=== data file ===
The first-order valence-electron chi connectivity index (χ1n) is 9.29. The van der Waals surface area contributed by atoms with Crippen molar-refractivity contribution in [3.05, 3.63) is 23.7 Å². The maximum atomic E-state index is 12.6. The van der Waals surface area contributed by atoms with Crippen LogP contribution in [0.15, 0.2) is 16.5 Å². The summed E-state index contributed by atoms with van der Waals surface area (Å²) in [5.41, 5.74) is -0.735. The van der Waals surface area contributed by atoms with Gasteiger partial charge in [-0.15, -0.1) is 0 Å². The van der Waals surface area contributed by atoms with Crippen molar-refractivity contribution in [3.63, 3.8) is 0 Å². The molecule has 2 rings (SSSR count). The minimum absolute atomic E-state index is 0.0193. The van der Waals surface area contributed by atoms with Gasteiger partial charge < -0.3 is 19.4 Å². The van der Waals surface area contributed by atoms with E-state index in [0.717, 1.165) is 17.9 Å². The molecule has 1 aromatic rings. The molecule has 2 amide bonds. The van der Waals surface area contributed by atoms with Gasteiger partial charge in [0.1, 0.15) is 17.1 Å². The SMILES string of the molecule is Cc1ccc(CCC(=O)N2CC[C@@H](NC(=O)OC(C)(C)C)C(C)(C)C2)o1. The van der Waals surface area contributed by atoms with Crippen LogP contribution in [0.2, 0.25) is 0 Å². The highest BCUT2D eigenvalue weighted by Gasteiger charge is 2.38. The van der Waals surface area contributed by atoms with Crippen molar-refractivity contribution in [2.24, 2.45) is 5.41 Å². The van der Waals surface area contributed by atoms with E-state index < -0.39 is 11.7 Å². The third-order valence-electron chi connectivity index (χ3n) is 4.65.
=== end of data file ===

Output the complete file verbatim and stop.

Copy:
The first-order valence-electron chi connectivity index (χ1n) is 9.29. The van der Waals surface area contributed by atoms with Crippen molar-refractivity contribution in [3.05, 3.63) is 23.7 Å². The maximum atomic E-state index is 12.6. The van der Waals surface area contributed by atoms with Crippen LogP contribution in [0.15, 0.2) is 16.5 Å². The summed E-state index contributed by atoms with van der Waals surface area (Å²) in [5.41, 5.74) is -0.735. The van der Waals surface area contributed by atoms with Gasteiger partial charge in [-0.15, -0.1) is 0 Å². The van der Waals surface area contributed by atoms with Crippen molar-refractivity contribution in [3.63, 3.8) is 0 Å². The molecule has 2 rings (SSSR count). The minimum absolute atomic E-state index is 0.0193. The van der Waals surface area contributed by atoms with Gasteiger partial charge < -0.3 is 19.4 Å². The van der Waals surface area contributed by atoms with E-state index in [0.717, 1.165) is 17.9 Å². The molecule has 1 aromatic rings. The molecule has 2 amide bonds. The van der Waals surface area contributed by atoms with Gasteiger partial charge in [0.1, 0.15) is 17.1 Å². The SMILES string of the molecule is Cc1ccc(CCC(=O)N2CC[C@@H](NC(=O)OC(C)(C)C)C(C)(C)C2)o1. The van der Waals surface area contributed by atoms with Crippen LogP contribution in [0.2, 0.25) is 0 Å². The highest BCUT2D eigenvalue weighted by Gasteiger charge is 2.38. The van der Waals surface area contributed by atoms with Crippen molar-refractivity contribution in [2.24, 2.45) is 5.41 Å². The van der Waals surface area contributed by atoms with E-state index < -0.39 is 11.7 Å². The third-order valence-electron chi connectivity index (χ3n) is 4.65.